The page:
How can we make rugby more entertaining?

How can we make rugby more entertaining?

England coach Eddie Jones has encouraged rugby union to make at least two fundamental changes to the rules in order to speed up play.

Jones highlighted the dramatic impact the NRL’s new “six-again” rule had on the quality and speed of the games.

“It’s definitely become less of a wrestle in the NRL and a faster, more continuous game,” Jones told Sky Sport in New Zealand.

“I think we need to make that adjustment in rugby. Now we’ve got this game that’s almost like NFL.”

So what changes should be made?

Firstly, as Eddie suggested, the reserve bench should be reduced from eight to six players, with three of those players being front-rowers. This will ensure fatigue becomes a major factor in all games.

Three front-rowers should be kept on the bench to ensure good scrum technique is maintained as the game progresses, thus, preventing an increase in scrum collapses towards the end of the game.

Secondly, a player should be allowed to tap and go within three metres of where the penalty is awarded. Far too often a player is called back for showing the incentive to speed the game up because he isn’t standing directly where the ref wants him to be.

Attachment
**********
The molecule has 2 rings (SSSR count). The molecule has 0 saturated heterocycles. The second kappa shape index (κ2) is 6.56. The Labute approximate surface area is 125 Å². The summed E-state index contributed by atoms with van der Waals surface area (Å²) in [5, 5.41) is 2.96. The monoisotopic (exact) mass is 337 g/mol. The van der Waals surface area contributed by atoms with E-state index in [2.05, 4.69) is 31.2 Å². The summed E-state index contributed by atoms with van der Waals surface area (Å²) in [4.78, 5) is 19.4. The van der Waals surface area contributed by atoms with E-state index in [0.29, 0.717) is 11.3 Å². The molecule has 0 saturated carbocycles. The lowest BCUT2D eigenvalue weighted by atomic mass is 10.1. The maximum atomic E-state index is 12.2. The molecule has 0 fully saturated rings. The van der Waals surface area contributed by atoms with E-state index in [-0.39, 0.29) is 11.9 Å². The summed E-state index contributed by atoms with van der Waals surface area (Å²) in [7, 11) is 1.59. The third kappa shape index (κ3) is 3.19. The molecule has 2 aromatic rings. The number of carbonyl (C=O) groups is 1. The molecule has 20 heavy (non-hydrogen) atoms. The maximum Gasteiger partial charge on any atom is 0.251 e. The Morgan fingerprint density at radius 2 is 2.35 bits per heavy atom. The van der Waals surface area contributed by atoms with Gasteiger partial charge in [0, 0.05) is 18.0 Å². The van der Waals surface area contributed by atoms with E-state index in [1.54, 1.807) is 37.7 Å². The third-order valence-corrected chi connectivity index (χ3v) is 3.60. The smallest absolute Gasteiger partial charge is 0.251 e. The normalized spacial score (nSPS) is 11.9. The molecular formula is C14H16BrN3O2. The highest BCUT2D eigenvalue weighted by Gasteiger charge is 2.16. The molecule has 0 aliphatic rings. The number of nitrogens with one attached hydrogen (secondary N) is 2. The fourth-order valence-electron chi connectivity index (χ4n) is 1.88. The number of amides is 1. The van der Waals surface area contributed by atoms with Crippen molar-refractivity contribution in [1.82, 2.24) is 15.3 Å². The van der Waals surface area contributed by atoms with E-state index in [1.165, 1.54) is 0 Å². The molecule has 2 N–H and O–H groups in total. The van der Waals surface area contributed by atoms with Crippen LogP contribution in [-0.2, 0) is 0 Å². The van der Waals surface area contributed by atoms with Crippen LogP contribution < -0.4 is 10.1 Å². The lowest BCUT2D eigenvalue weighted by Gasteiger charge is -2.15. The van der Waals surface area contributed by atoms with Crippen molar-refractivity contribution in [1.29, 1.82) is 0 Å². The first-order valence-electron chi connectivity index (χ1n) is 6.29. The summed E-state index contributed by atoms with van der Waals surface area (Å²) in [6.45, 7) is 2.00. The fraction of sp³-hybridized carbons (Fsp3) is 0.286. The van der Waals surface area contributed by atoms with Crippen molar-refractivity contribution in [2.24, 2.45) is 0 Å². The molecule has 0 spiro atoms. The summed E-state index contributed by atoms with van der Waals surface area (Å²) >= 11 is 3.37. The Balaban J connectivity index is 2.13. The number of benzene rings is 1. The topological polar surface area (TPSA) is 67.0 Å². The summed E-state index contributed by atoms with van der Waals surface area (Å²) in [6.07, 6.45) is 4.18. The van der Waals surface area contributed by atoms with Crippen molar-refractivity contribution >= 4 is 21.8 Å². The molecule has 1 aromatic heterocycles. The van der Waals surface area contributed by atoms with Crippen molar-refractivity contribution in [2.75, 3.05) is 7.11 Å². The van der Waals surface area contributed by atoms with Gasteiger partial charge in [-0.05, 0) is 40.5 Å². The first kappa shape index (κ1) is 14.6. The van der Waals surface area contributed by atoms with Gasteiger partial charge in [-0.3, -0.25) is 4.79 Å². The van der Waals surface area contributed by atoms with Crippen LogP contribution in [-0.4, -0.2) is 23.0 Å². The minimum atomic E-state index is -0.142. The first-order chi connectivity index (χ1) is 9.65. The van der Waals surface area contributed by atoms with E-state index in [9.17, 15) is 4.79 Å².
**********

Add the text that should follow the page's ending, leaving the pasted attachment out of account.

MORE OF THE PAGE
This rule change will significantly benefit quick, smart halfbacks like Perenara and McDermott who are always looking to catch out tired forwards.

Scrums are one of the biggest issues when it comes to reducing fatigue in the game. It has been suggested that the clock should be stopped while scrums are being set but this would make rugby game last two hours at least.

Another way around the scrum issue would be to award the team in possession with a tap and go when a scrum collapses for the second time. Referees would have to be all over the side in possession deliberately collapsing the scrum, but I believe this gives the forwards a fair crack at a decent scrum, without taking up a huge portion of the game.

Moreover, a five-minute sin bin for repeated breakdown offences (two in quick succession). This will force sides to clean up their work at the breakdown, and in turn, create a faster, more entertaining spectacle. The ten-minute sin bin will remain.

Finally, and this one will be hard to get past the Northern Hemisphere nations, reduce the penalty goal from three points to two. As a result, sides will look to go for the try rather than kick at goal, thus, keeping the ball in play for longer.

As League showed over the weekend, all it takes is one or two rule changes to create a significantly better spectacle for fans. Hopefully, rugby follows suit when it returns in July.


Aspiring sports journalist with a passion for all things rugby. Currently studying journalism at the University of Wollongong.

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